Churning: Financial Abuse of the Elderly in the Insurance Context
July 21, 2017
Who Commits Elder Abuse?
April 24, 2017
Elder abuse can be committed by pretty much any person or entity. However, this reprehensible conduct occurs more frequently in certain contexts and by certain individuals and entities.
Physical elder abuse may be committed by trusted caregivers, in nursing or old age homes, by financial advisors and "experts," in residential care or long term care facilities, and by friends, family and acquaintances.
Financial elder abuse is often committed by an adult child or trusted family member of the victim. Examples include where a family member convinces an elderly person to transfer title to real estate from the elderly person to the family member "just in case" and without giving any value to the elderly person in exchange for the transfer.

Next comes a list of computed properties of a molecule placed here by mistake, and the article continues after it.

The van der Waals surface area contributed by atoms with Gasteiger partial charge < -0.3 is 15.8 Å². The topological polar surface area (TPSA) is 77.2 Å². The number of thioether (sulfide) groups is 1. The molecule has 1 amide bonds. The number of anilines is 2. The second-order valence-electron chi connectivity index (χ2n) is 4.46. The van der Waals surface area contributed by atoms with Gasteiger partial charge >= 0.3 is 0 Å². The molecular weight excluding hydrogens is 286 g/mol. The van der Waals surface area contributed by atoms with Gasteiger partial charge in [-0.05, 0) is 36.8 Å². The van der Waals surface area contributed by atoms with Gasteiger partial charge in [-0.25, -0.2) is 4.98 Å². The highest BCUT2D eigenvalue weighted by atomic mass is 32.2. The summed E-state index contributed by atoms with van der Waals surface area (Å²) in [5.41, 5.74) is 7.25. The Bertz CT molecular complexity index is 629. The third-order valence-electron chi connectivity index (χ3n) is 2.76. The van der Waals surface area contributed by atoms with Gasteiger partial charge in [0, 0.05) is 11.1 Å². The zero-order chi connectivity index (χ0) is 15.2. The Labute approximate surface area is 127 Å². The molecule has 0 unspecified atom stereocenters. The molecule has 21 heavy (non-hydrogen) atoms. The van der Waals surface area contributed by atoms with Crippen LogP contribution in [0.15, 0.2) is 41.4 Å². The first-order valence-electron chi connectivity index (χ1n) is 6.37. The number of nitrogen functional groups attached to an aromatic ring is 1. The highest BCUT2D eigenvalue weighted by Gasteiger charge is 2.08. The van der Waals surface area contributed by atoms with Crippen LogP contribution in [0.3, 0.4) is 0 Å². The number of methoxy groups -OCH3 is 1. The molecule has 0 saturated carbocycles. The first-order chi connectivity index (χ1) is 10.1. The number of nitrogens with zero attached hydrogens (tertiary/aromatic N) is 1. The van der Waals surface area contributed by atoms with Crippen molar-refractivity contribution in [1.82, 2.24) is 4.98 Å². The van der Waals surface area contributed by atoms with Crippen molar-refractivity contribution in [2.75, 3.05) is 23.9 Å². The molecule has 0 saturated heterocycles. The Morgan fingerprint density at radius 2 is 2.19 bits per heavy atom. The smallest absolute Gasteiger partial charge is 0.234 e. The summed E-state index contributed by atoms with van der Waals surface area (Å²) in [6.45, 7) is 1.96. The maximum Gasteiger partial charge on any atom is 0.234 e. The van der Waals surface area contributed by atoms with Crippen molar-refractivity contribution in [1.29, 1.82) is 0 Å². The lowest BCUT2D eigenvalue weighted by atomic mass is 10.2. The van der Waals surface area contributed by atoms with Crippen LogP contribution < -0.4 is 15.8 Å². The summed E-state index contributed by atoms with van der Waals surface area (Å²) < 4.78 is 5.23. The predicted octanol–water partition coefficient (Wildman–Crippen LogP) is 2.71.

Other examples may include where a new "friend" (or old friend, for that matter) convinces a senior citizen to take out an home equity line against the elderly person's home and draw down on it to "invest" in a fraudulent scheme.